How to prepare for your trip to study English in Victoria
Congratulations on making the decision to come and learn English in Victoria! You must be getting ready to travel and wondering what you should pack.
Maybe you’re an experienced traveller but you’ve never studied abroad before. Maybe this is your third time studying English in a foreign country, but your first time on Vancouver Island.
Whatever your experience, the following guide will provide you with the 16 essential items to pack for Victoria.
(And don’t worry, it won’t be your own kayak!)
Discover more things to do on Vancouver Island here.
When you arrive in Canada, you must be prepared to show certain documents to the immigration officials. Be sure to carry them with you and do not pack them in checked luggage.
Here is what you should bring:
- Your passport (and, it’s a good idea to have a photocopy of it, as well).
- If you applied for a visa before coming to Canada, bring your visa documents such as the Point of Entry Letter of Introduction.
- Global Village Letter of Acceptance. (Why would you want to study anywhere else!? ?)
- Global Village homestay information. If you aren’t in a GV homestay, bring the full address and contact information of where you’ll be living and who you’ll be living with.
- Proof that you have enough money to be in Canada.
- Health insurance card. All international students in Canada must have health insurance. It’s your responsibility to purchase and maintain your medical insurance if you don’t already have emergency coverage. Canadian immigration officials don’t usually ask you to show you’re covered, but they’re within their rights to do so. I strongly advise having no less than $500,000.00 CDN insurance coverage for your visit to Canada. Better safe than sorry!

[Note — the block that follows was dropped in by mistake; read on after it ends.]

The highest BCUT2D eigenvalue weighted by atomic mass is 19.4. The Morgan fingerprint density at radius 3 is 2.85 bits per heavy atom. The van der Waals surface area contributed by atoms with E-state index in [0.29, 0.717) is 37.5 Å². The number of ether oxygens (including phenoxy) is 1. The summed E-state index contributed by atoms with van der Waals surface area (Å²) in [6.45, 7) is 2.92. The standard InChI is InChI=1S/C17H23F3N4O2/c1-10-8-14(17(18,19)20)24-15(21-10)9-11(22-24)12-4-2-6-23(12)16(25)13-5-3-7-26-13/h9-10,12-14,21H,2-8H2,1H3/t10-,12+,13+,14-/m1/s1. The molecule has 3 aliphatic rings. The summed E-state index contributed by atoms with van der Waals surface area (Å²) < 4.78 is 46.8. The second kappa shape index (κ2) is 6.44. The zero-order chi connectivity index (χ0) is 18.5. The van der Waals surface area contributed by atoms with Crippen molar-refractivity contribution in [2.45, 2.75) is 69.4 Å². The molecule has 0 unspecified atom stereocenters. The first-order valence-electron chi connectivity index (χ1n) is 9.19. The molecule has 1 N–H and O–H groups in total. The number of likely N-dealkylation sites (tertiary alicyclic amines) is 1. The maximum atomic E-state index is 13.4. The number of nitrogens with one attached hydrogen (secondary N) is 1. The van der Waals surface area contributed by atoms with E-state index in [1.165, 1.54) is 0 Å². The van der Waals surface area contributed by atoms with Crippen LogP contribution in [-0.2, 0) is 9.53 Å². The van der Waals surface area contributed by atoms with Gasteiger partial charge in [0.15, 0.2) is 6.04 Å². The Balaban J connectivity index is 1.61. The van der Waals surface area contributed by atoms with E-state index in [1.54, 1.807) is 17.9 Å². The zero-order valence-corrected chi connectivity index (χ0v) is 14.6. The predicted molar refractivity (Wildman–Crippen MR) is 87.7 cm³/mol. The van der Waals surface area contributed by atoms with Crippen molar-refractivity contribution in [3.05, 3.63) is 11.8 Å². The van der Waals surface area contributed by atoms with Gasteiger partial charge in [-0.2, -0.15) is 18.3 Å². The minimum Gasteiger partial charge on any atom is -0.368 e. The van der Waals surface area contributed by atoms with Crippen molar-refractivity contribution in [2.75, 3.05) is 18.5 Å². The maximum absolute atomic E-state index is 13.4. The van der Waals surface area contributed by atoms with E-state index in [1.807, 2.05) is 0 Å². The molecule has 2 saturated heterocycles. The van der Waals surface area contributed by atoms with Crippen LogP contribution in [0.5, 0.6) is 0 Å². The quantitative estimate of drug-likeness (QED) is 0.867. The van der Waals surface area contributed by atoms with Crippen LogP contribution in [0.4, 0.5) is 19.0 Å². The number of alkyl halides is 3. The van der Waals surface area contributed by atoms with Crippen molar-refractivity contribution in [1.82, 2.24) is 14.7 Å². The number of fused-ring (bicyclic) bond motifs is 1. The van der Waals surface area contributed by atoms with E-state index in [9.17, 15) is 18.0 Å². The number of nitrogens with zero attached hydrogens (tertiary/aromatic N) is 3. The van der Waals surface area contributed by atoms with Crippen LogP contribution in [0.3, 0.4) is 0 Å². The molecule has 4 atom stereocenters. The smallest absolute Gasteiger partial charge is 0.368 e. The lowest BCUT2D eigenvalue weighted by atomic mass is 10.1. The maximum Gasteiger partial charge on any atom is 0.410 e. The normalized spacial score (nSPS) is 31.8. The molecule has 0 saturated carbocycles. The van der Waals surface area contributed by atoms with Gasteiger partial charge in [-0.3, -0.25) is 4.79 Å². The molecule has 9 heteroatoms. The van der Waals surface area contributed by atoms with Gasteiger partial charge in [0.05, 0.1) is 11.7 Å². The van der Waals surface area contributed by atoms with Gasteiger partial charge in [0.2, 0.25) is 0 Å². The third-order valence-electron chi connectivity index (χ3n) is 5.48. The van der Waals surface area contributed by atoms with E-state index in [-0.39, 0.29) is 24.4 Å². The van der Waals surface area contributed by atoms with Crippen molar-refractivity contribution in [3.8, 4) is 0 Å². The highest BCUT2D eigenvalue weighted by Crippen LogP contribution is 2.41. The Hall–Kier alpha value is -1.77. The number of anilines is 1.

You MUST have appropriate medical insurance if you want to participate in all the fun sports activities that Global Village organizes for our students, such as this:
Check out more of our fun activities on our GV Victoria Facebook page.
Victoria is described as the mildest city in Canada and the weather is generally very comfortable. This chart shows you the average temperatures in Victoria throughout the year:
However, you’ll find the temperature somewhat changeable, especially during the transition from winter to spring.
The day can begin cloudy and rainy, then change to sunny with blue skies around lunchtime, and be back to dark and rainy when you’re walking home after school.
The following list may change slightly depending on the time of year you’re arriving, but generally speaking, here’s what you should pack:
- Layering tops. Due to the rain and changeable weather, bring a few layering pieces like tanks, short-sleeved tees, long-sleeved tees, and pullovers. Even in the middle of July when the thermometer reads 23C, you may need a light sweater if you go for a walk along the windy coast.
- Comfortable all-weather shoes. For rain or shine. Victoria is a great city to walk around!
- A rain jacket and/or umbrella. You’re coming to Vancouver Island – a part of the Pacific Northwest! And guess what? It rains here! If you come only during July and/or August, then raingear might not be necessary, but I highly recommend a lightweight, waterproof jacket for the spring, fall and winter months.